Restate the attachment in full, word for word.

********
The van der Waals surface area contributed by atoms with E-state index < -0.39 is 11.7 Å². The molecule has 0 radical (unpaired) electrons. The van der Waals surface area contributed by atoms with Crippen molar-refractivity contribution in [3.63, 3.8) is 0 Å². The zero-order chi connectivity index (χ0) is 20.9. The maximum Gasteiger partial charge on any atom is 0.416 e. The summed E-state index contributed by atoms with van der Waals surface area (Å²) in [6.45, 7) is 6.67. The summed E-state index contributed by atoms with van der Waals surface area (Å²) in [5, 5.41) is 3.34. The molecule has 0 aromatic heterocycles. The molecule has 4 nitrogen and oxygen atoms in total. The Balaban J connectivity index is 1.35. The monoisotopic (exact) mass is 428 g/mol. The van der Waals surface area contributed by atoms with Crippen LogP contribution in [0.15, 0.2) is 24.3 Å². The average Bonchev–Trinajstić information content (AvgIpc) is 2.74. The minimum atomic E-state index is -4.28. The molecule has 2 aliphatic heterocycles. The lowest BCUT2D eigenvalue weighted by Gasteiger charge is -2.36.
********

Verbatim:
The van der Waals surface area contributed by atoms with E-state index < -0.39 is 11.7 Å². The molecule has 0 radical (unpaired) electrons. The van der Waals surface area contributed by atoms with Crippen molar-refractivity contribution in [3.63, 3.8) is 0 Å². The zero-order chi connectivity index (χ0) is 20.9. The maximum Gasteiger partial charge on any atom is 0.416 e. The summed E-state index contributed by atoms with van der Waals surface area (Å²) in [6.45, 7) is 6.67. The summed E-state index contributed by atoms with van der Waals surface area (Å²) in [5, 5.41) is 3.34. The molecule has 0 aromatic heterocycles. The molecule has 4 nitrogen and oxygen atoms in total. The Balaban J connectivity index is 1.35. The monoisotopic (exact) mass is 428 g/mol. The van der Waals surface area contributed by atoms with Crippen LogP contribution in [0.15, 0.2) is 24.3 Å². The average Bonchev–Trinajstić information content (AvgIpc) is 2.74. The minimum atomic E-state index is -4.28. The molecule has 2 aliphatic heterocycles. The lowest BCUT2D eigenvalue weighted by Gasteiger charge is -2.36.